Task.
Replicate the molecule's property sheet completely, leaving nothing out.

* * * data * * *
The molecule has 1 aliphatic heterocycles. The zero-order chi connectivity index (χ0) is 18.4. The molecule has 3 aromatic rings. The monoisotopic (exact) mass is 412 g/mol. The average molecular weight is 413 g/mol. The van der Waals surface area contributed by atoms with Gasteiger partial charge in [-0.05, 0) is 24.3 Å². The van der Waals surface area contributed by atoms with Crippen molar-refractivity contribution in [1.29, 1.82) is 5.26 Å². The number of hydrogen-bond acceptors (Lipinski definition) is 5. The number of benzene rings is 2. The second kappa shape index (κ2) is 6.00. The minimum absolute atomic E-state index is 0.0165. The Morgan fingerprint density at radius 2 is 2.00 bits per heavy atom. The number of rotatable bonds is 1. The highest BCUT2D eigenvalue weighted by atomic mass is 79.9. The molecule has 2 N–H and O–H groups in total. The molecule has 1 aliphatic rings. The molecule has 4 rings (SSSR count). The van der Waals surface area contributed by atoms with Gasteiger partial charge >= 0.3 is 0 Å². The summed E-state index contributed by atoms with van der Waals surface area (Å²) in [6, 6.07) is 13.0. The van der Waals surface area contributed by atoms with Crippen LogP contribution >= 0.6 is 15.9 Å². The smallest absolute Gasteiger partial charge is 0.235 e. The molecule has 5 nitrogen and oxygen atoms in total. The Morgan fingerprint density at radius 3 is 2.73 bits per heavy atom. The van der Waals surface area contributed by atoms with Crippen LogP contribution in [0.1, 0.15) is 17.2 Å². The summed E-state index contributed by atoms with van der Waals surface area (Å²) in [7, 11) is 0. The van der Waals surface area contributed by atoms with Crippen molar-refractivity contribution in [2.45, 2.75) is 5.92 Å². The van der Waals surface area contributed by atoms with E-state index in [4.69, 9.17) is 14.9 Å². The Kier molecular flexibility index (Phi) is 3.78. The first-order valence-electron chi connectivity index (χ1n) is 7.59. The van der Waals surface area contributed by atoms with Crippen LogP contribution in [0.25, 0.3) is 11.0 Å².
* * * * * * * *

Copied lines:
The molecule has 1 aliphatic heterocycles. The zero-order chi connectivity index (χ0) is 18.4. The molecule has 3 aromatic rings. The monoisotopic (exact) mass is 412 g/mol. The average molecular weight is 413 g/mol. The van der Waals surface area contributed by atoms with Gasteiger partial charge in [-0.05, 0) is 24.3 Å². The van der Waals surface area contributed by atoms with Crippen molar-refractivity contribution in [1.29, 1.82) is 5.26 Å². The number of hydrogen-bond acceptors (Lipinski definition) is 5. The number of benzene rings is 2. The second kappa shape index (κ2) is 6.00. The minimum absolute atomic E-state index is 0.0165. The Morgan fingerprint density at radius 2 is 2.00 bits per heavy atom. The number of rotatable bonds is 1. The highest BCUT2D eigenvalue weighted by atomic mass is 79.9. The molecule has 2 N–H and O–H groups in total. The molecule has 1 aliphatic rings. The molecule has 4 rings (SSSR count). The van der Waals surface area contributed by atoms with Gasteiger partial charge >= 0.3 is 0 Å². The summed E-state index contributed by atoms with van der Waals surface area (Å²) in [6, 6.07) is 13.0. The van der Waals surface area contributed by atoms with Crippen LogP contribution >= 0.6 is 15.9 Å². The smallest absolute Gasteiger partial charge is 0.235 e. The molecule has 5 nitrogen and oxygen atoms in total. The Morgan fingerprint density at radius 3 is 2.73 bits per heavy atom. The van der Waals surface area contributed by atoms with Crippen LogP contribution in [0.1, 0.15) is 17.2 Å². The summed E-state index contributed by atoms with van der Waals surface area (Å²) in [7, 11) is 0. The van der Waals surface area contributed by atoms with Crippen molar-refractivity contribution in [2.45, 2.75) is 5.92 Å². The van der Waals surface area contributed by atoms with E-state index in [4.69, 9.17) is 14.9 Å². The Kier molecular flexibility index (Phi) is 3.78. The first-order valence-electron chi connectivity index (χ1n) is 7.59. The van der Waals surface area contributed by atoms with Crippen LogP contribution in [0.25, 0.3) is 11.0 Å².